What did he know and when did he know it?
Lt. Gov. Anthony Brown says he came to work one day to discover a "mess." A mess for medical insurance seekers, to be sure. A mess for Mr. Brown? Equally certain. He’s running for governor. His opponents say his performance proves he’s not ready. Of course they are.
But of course, they’re right. It can’t be good for your campaign if you’re failing at the most prominent chore you had as lieutenant governor. I speak of the can’t-seem-to-get-up-and-running website for the Affordable Care Act, or Obamacare. Frozen computer screens, error messages and other so called “glitches” we’re all familiar with have made Maryland’s system one of the worst-seeming in the nation. This after assertions that we would be one of the best.
The problem for Brown looms large because one of his primary liabilities as a candidate is lack of administrative experience. His decision to resist calls for disclosure of email traffic looks like hiding. Some emails were obtained by The Baltimore Sun. They revealed infighting, more technical problems and management issues.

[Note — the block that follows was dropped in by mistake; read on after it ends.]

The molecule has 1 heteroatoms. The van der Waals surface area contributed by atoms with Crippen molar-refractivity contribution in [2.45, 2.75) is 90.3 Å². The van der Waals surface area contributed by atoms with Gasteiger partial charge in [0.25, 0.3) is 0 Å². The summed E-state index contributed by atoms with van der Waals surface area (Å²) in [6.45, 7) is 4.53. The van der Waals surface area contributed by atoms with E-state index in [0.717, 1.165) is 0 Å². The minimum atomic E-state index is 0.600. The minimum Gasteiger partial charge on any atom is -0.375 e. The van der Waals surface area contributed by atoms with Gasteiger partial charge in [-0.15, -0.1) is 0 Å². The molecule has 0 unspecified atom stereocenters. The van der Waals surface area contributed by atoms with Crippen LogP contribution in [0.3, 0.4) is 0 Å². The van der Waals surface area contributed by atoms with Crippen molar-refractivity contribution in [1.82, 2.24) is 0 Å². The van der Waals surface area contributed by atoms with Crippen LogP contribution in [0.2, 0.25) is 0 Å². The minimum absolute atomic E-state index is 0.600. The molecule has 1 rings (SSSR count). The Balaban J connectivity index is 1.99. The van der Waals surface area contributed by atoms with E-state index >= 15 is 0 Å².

These messages suggested the “mess” Brown discovered was there for some time. Not good for someone who wants to appear alert, tuned in and quick with solutions. The good news: everyone has sympathy with computer problems. And, though sluggish out of the blocks, the likelihood for recovery is high.
If the site can’t be fixed – and there were rumors to that effect – the damage could be considerable.
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